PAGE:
Currently, the most-watched video on YouTube that mentions Aquinas in its title is “Aquinas & the Cosmological Arguments”. So far, it has received 2.1 million views. With its charismatic presenter, Hank Green, and its endearing animations of St Thomas Aquinas, it’s easy to see why the video is so popular. And judging by the thousands of comments, this video has certainly stirred up a lot of interest in St Thomas’s cosmological arguments.
Cosmological arguments themselves are arguments that aim to prove that God exists by taking some obvious fact about the cosmos as their starting point. One of the challenges in understanding St Thomas’s cosmological arguments is understanding his Aristotelian terminology. Without this understanding, the presentation of St Thomas’s arguments may be far from convincing. Take the aforementioned video, for example. The presenter attempts to explain St Thomas’s cosmological argument from motion by considering a row of dominoes, each one being pushed by the one behind it. But the dominoes can’t go back forever, so there must be something that pushes the first one over, the first mover. Therefore, if we think of the universe as analogous to the row of dominos, this must also have a first mover, and this we call God.
This argument is easy enough to understand, but unfortunately, it is not St Thomas’s argument. St Thomas’s cosmological argument from motion is based on Aristotle’s first mover argument, and since Aristotle believed in an eternally moving universe, this argument can’t be dependent on the belief that everything that moves must have started to move at some time in the past. From a philosophical perspective, St Thomas thought that an eternal universe was metaphysically possible. Hence, any philosophical argument claiming to show that the universe had a beginning must be unsound. St Thomas believed that the universe had a beginning, but the basis for his belief was divine revelation.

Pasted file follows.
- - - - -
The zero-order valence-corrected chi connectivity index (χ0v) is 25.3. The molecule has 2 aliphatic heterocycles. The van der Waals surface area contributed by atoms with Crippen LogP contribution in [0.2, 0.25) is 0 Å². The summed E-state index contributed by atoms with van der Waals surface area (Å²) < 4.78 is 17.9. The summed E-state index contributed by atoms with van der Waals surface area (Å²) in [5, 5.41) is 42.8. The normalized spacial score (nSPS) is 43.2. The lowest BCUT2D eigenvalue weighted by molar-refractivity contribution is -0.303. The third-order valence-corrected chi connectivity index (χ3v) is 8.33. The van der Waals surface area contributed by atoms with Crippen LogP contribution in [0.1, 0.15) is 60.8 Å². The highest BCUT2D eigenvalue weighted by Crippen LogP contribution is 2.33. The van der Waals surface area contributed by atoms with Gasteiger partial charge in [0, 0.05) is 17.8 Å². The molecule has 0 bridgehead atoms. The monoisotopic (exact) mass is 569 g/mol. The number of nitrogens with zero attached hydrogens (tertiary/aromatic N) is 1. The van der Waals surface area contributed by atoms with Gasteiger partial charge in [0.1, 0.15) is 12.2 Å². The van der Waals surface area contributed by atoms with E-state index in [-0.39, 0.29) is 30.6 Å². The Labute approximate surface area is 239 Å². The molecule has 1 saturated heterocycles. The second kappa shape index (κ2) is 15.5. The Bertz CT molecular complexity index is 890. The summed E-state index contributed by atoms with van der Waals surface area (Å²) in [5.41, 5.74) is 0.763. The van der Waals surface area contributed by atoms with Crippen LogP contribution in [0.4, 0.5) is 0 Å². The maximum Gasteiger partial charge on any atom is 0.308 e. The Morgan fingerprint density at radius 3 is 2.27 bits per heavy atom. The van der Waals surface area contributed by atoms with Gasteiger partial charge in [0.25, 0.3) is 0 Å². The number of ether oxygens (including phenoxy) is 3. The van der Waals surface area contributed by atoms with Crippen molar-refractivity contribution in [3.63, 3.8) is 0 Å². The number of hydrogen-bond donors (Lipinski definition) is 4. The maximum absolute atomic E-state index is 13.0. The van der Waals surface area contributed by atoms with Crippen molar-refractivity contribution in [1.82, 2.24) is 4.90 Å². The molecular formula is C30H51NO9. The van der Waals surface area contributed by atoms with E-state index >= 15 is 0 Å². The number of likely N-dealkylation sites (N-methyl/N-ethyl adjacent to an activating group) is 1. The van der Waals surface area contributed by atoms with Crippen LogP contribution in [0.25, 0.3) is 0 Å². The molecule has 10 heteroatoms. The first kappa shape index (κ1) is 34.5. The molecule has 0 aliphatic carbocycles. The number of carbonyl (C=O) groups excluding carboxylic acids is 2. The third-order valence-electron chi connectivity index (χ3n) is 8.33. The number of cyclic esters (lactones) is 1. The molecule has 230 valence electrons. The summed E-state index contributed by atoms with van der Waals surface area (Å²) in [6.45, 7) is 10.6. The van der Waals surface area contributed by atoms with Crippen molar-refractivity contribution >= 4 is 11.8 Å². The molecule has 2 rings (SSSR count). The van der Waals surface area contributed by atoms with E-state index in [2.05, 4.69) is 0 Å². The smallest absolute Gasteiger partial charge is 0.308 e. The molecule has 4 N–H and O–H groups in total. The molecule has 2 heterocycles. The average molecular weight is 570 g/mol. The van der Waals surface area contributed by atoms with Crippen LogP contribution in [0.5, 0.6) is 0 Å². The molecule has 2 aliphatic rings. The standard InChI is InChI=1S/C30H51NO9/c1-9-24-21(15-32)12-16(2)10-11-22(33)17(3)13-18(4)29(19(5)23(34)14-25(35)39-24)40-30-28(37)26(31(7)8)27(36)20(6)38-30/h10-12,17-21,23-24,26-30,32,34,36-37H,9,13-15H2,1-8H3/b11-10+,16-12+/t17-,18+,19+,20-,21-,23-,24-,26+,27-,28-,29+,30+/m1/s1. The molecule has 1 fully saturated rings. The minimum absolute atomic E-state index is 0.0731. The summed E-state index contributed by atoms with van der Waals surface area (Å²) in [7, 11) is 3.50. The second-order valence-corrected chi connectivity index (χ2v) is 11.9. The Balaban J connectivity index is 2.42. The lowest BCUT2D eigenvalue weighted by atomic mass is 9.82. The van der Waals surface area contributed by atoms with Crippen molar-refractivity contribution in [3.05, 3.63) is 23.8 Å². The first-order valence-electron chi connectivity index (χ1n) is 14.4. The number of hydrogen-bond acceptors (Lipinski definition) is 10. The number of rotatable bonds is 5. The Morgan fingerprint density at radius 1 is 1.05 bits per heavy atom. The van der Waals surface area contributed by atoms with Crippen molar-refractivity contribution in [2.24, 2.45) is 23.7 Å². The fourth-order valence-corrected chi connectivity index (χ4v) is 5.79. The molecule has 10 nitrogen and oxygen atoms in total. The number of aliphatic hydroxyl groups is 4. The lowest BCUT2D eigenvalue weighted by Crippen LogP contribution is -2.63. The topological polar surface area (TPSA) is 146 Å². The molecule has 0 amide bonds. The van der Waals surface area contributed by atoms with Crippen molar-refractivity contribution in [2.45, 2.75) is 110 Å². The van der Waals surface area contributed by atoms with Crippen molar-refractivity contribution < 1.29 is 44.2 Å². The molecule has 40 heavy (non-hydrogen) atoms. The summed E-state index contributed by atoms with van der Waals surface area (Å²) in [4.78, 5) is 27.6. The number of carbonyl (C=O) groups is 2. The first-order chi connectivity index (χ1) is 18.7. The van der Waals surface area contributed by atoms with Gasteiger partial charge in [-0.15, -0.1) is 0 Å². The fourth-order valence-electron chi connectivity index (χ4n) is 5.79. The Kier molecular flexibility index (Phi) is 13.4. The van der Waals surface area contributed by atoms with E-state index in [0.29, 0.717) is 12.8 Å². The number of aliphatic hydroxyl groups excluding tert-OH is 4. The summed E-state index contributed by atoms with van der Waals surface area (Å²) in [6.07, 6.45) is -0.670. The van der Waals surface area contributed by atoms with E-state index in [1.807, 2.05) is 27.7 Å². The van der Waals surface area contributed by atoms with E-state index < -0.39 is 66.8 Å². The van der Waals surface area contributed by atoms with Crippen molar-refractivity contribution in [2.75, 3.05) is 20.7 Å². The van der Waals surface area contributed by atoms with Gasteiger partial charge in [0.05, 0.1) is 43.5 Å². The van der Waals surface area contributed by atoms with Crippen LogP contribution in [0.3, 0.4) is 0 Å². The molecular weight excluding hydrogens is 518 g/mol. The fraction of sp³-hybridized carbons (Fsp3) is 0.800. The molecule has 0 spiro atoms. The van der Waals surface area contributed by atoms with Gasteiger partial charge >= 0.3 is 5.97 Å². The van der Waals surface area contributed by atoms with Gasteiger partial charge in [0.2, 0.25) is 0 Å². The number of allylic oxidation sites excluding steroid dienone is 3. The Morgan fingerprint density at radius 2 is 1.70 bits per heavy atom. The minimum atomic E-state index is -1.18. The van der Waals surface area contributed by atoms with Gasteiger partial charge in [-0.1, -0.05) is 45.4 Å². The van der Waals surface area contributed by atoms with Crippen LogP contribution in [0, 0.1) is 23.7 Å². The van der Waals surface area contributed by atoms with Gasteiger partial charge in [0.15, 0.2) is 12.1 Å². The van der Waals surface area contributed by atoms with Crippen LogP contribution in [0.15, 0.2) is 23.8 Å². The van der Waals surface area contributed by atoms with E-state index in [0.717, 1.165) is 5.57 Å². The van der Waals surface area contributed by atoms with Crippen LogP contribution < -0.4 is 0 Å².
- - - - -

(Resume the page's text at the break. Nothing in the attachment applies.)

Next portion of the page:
But whether or not the universe had a beginning, both St Thomas and Aristotle believed that there must be a first mover, which is because of what they understood motion to be, the actualization of potential. Their argument relies on the very reasonable intuition that only something actual can actualize something that is potential. However, with the predominance of mathematics in contemporary physics, this intuition is something many people have lost sight of. Mathematics itself doesn’t consider the distinction between potentiality and actuality. Rather mathematics primarily concerns itself with quantities and the relationship between these quantities. So when cosmologists speculate about the evolution of the universe, it is as though they are describing a sequence of frames in a video editing programme. So long as they can understand how one frame relates to another, they think their explanation is complete, and it is from a mathematical viewpoint. But what this mathematical description doesn’t tell us is whether the video is actually playing. The mathematical description is unable to tell us whether the video is a static sequence of frames or something dynamic where one frame transitions to another. The cosmological argument from motion would be analogous to establishing the necessary conditions that need to be present when a video is being played. But whether or not the video has a first frame is irrelevant if one is trying to discern what these necessary conditions are.
Ironically, some cosmologists have granted rather too much theological significance to theories that might suggest the universe had a beginning. For instance, the cosmologist Fred Hoyle was highly critical of the Big Bang Theory of the universe. Hoyle himself coined the expression “big bang” in a 1949 BBC radio interview to ridicule the theory that the universe rapidly expanded from a singularity several billion years ago. Moreover, Hoyle disliked the Big Bang Theory because he thought it ‘openly invites the concept of creation.’
On the other hand, the great cosmologist and Catholic priest Fr George Lemaitre, who came up with the Big Bang Theory made no such claims. Fr Lemaitre thought the universe could have easily gone through a period of contraction before the Big Bang, and that suggests that the Big Bang signalled the moment of creation reflected a misunderstanding of both cosmology and theology. Fr Lemaitre knew, as did St Thomas, that ‘if someone tried to prove the newness of the world by relying on philosophical arguments, his arguments would become rather a mockery of the faith than a confirmation of it.’ Therefore, one should be somewhat wary of the most viewed video on YouTube that bears Aquinas’s name.
Image caption: Robert A. Millikan, Georges Lemaitre and Albert Einstein, 1933 (Credit: Gliscritti/Wikicommons)
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